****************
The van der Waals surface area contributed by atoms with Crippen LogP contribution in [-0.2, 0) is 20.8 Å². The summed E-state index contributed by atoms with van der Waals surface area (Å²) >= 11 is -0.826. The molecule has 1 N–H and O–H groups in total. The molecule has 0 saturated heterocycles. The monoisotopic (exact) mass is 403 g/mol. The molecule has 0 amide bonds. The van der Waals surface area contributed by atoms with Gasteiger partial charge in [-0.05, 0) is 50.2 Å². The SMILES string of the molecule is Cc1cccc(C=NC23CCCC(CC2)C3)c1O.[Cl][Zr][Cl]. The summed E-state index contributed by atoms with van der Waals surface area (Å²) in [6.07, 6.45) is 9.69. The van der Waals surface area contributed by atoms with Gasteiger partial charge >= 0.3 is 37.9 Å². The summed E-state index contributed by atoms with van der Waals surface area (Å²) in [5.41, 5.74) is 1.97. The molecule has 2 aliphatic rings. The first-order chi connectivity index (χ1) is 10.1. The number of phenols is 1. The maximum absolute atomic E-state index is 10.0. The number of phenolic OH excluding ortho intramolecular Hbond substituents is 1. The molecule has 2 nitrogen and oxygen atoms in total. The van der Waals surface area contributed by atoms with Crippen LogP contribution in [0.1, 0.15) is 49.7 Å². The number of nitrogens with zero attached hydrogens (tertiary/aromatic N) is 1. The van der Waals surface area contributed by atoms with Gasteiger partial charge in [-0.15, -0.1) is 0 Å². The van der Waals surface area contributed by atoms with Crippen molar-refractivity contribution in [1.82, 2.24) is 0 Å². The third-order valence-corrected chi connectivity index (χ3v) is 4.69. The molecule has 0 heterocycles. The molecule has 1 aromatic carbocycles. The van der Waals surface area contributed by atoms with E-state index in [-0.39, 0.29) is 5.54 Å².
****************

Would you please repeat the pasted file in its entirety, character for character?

The van der Waals surface area contributed by atoms with Crippen LogP contribution in [-0.2, 0) is 20.8 Å². The summed E-state index contributed by atoms with van der Waals surface area (Å²) >= 11 is -0.826. The molecule has 1 N–H and O–H groups in total. The molecule has 0 saturated heterocycles. The monoisotopic (exact) mass is 403 g/mol. The molecule has 0 amide bonds. The van der Waals surface area contributed by atoms with Gasteiger partial charge in [-0.05, 0) is 50.2 Å². The SMILES string of the molecule is Cc1cccc(C=NC23CCCC(CC2)C3)c1O.[Cl][Zr][Cl]. The summed E-state index contributed by atoms with van der Waals surface area (Å²) in [6.07, 6.45) is 9.69. The van der Waals surface area contributed by atoms with Gasteiger partial charge >= 0.3 is 37.9 Å². The summed E-state index contributed by atoms with van der Waals surface area (Å²) in [5.41, 5.74) is 1.97. The molecule has 2 aliphatic rings. The first-order chi connectivity index (χ1) is 10.1. The number of phenols is 1. The maximum absolute atomic E-state index is 10.0. The number of phenolic OH excluding ortho intramolecular Hbond substituents is 1. The molecule has 2 nitrogen and oxygen atoms in total. The van der Waals surface area contributed by atoms with Crippen LogP contribution in [0.1, 0.15) is 49.7 Å². The number of nitrogens with zero attached hydrogens (tertiary/aromatic N) is 1. The van der Waals surface area contributed by atoms with Gasteiger partial charge in [-0.15, -0.1) is 0 Å². The van der Waals surface area contributed by atoms with Crippen molar-refractivity contribution in [1.82, 2.24) is 0 Å². The third-order valence-corrected chi connectivity index (χ3v) is 4.69. The molecule has 0 heterocycles. The molecule has 1 aromatic carbocycles. The van der Waals surface area contributed by atoms with E-state index in [-0.39, 0.29) is 5.54 Å².